Less is more.
Which is better?
4 Start projects with little team capacity and longer duration.
Start 2 projects with high team capacity and start the next two after completion?
The answer is shown in the graph: as a rule, it is better to run fewer parallel projects per team.
Overall, this results in a significantly lower “cost of delay” caused by project delays.
Stop Starting – Start Finishing.
This guiding principle of the agile way of working expresses that it is preferable to successfully complete current projects first and, if necessary, support them to accelerate them before starting further projects for the same team.
This way of thinking is an important prerequisite for projects to get and stay in FLOW, i.e. to achieve a high and constant speed of implementation.
Case of maximum utilisation.
A popular counter-argument is that the so-called “workload” is cited: Teams or team members who are no longer fully utilised after finishing their project are waiting for a new project.
So one utilises these team members by starting them “already” with projects.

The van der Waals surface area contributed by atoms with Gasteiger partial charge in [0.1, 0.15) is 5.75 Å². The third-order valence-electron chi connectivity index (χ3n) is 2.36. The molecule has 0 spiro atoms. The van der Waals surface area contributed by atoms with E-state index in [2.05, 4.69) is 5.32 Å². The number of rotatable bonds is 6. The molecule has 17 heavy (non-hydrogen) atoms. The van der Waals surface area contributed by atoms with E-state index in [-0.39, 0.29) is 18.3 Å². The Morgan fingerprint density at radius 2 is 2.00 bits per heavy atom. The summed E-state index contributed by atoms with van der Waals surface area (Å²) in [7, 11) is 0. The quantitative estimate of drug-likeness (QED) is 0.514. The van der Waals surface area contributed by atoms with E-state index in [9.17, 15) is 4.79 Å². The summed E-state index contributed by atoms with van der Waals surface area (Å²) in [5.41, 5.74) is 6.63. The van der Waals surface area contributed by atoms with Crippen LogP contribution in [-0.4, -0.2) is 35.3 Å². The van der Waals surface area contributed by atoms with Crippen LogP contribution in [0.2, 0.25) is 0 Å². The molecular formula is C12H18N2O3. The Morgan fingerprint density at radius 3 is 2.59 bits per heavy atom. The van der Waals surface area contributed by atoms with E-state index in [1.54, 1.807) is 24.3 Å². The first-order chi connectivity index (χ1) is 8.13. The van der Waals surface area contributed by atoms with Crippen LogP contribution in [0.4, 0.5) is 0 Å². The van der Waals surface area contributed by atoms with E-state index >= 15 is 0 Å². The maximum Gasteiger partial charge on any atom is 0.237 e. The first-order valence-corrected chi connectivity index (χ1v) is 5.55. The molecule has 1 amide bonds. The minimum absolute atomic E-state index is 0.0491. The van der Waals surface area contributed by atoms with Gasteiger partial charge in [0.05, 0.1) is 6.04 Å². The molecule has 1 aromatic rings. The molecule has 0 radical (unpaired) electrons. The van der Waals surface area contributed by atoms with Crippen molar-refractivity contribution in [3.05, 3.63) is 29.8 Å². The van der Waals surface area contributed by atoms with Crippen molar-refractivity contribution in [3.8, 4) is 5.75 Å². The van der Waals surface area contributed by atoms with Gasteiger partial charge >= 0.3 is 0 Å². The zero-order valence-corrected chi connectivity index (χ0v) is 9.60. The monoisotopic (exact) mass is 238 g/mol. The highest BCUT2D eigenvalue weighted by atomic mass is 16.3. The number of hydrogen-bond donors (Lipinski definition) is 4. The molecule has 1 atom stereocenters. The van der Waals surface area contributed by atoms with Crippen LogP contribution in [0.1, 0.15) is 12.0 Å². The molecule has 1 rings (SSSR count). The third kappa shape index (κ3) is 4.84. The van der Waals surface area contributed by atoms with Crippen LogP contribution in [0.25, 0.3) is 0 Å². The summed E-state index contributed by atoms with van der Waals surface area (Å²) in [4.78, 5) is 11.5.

But if you always want to use all your resources to the full (they cost money), then you are rarely in a position to start a project cleanly with the necessary resources, because the resources are always already busy with something (else).
This favours the creation of many parallel projects and thus project delays.
Flow over Load.
Anyone who values workload higher than the optimal project FLOW accepts the risk of significant project delays!
However, if you first ensure the FLOW of projects and then fill any gaps in capacity utilisation with meaningful activities, you will be much better off overall.